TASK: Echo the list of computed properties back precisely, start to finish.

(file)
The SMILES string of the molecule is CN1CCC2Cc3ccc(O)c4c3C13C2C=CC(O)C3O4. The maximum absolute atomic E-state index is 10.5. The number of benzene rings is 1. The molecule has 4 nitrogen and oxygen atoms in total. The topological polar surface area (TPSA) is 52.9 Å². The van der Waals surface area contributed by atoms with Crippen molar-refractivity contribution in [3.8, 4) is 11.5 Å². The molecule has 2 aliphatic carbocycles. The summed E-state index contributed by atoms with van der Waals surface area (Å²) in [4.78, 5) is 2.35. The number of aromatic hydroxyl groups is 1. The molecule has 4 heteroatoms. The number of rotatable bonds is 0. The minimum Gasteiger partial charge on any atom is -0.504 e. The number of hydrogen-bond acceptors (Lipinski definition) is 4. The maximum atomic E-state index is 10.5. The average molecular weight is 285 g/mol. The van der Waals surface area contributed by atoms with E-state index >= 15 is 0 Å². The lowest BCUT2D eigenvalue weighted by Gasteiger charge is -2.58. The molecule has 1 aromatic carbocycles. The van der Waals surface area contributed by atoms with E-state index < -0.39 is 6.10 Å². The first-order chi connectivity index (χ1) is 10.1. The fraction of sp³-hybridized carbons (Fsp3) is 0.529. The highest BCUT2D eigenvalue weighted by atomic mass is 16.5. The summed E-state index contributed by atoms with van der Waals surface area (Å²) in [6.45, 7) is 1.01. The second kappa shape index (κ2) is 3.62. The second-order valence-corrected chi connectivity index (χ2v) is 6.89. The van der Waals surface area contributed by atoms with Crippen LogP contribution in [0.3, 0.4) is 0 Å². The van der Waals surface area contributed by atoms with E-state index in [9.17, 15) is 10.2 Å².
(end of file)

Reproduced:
The SMILES string of the molecule is CN1CCC2Cc3ccc(O)c4c3C13C2C=CC(O)C3O4. The maximum absolute atomic E-state index is 10.5. The number of benzene rings is 1. The molecule has 4 nitrogen and oxygen atoms in total. The topological polar surface area (TPSA) is 52.9 Å². The van der Waals surface area contributed by atoms with Crippen molar-refractivity contribution in [3.8, 4) is 11.5 Å². The molecule has 2 aliphatic carbocycles. The summed E-state index contributed by atoms with van der Waals surface area (Å²) in [4.78, 5) is 2.35. The number of aromatic hydroxyl groups is 1. The molecule has 4 heteroatoms. The number of rotatable bonds is 0. The minimum Gasteiger partial charge on any atom is -0.504 e. The number of hydrogen-bond acceptors (Lipinski definition) is 4. The maximum atomic E-state index is 10.5. The average molecular weight is 285 g/mol. The van der Waals surface area contributed by atoms with E-state index >= 15 is 0 Å². The lowest BCUT2D eigenvalue weighted by Gasteiger charge is -2.58. The molecule has 1 aromatic carbocycles. The van der Waals surface area contributed by atoms with E-state index < -0.39 is 6.10 Å². The first-order chi connectivity index (χ1) is 10.1. The fraction of sp³-hybridized carbons (Fsp3) is 0.529. The highest BCUT2D eigenvalue weighted by atomic mass is 16.5. The summed E-state index contributed by atoms with van der Waals surface area (Å²) in [6.45, 7) is 1.01. The second kappa shape index (κ2) is 3.62. The second-order valence-corrected chi connectivity index (χ2v) is 6.89. The van der Waals surface area contributed by atoms with Crippen LogP contribution in [0.3, 0.4) is 0 Å². The van der Waals surface area contributed by atoms with E-state index in [9.17, 15) is 10.2 Å².